Save energy? Sure. Save the Earth? Whatever. Save money? No way.
Now, if you want to talk geothermal...
--
:)
JR

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Jim Redelfs wrote:

Those abandoned / removed solar systems you reference are almost all ones from the '70s and the earliest experiments with the technology. Rather like the first automobiles, you don't see many in use today because the technology has improved greatly and today's models are vastly more reliable and efficient.
Pete C.
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The above statement (converning the system (not the cost of a plumber) is completely false...
In my previous home I had a solar hot water "set-up" preheated my ground water ...saved at least 30 bucks a month ...completely eliminated the cost of operating my swimmimg pool and Hot tub..which I ran 24/7 (pool summer only) ... Installation was completey free after various grants, tax breaks etc.. No lose situation...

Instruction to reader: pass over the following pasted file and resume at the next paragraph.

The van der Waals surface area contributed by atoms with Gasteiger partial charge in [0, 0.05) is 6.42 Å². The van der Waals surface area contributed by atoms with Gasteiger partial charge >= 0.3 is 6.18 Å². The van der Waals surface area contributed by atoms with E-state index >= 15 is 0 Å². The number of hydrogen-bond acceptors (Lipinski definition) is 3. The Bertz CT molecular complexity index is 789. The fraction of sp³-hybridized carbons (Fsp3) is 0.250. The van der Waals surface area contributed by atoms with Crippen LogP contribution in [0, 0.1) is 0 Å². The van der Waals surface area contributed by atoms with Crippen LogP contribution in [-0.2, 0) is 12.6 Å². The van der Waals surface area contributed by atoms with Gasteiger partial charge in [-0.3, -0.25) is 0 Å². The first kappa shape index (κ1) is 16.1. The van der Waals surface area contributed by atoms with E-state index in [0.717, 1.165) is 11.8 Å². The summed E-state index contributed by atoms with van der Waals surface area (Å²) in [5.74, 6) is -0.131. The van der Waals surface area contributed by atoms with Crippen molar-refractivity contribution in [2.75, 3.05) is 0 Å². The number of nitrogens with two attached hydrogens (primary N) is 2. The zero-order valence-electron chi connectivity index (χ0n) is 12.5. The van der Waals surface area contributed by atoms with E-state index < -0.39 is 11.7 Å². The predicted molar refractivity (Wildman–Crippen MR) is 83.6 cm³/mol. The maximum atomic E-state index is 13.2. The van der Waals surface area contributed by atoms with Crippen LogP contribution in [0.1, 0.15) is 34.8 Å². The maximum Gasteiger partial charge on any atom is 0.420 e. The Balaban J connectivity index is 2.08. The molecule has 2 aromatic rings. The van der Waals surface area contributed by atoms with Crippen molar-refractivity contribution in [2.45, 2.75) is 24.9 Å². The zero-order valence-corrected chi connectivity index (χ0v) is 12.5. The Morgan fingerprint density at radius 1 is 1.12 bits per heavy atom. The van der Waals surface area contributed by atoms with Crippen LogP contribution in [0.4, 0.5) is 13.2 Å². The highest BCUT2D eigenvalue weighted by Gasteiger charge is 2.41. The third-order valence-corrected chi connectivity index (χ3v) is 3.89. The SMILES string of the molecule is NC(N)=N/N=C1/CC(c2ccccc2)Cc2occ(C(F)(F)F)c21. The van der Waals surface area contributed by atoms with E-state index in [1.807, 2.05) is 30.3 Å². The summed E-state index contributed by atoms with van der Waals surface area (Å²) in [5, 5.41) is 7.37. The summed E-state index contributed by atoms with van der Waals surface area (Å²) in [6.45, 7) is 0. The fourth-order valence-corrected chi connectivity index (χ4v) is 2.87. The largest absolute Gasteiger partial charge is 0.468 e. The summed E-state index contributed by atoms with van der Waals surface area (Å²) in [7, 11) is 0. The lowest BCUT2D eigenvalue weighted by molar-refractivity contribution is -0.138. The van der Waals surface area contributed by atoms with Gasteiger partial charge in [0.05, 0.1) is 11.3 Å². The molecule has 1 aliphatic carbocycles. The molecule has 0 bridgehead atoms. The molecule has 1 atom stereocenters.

Now repairs, etc could have been a horse of another color I will admit.. just never needed any in the 10 years or so I had that house..
Bob G.
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N8N wrote:

Not sure where you are, but in most climates a solar water heater or preheater will work well and save a lot of gas / electricity for the regular / backup heater. Just measure the inlet and outlet temperatures on a halfway decent day to see how much benefit you're getting. Every degree the solar panel raises the water is a degree the electric or gas heater doesn't. Here in TX, I've got a few solar plans on the drawing board.
Check alt.energy.homepower for more expertise on this stuff.
Pete C.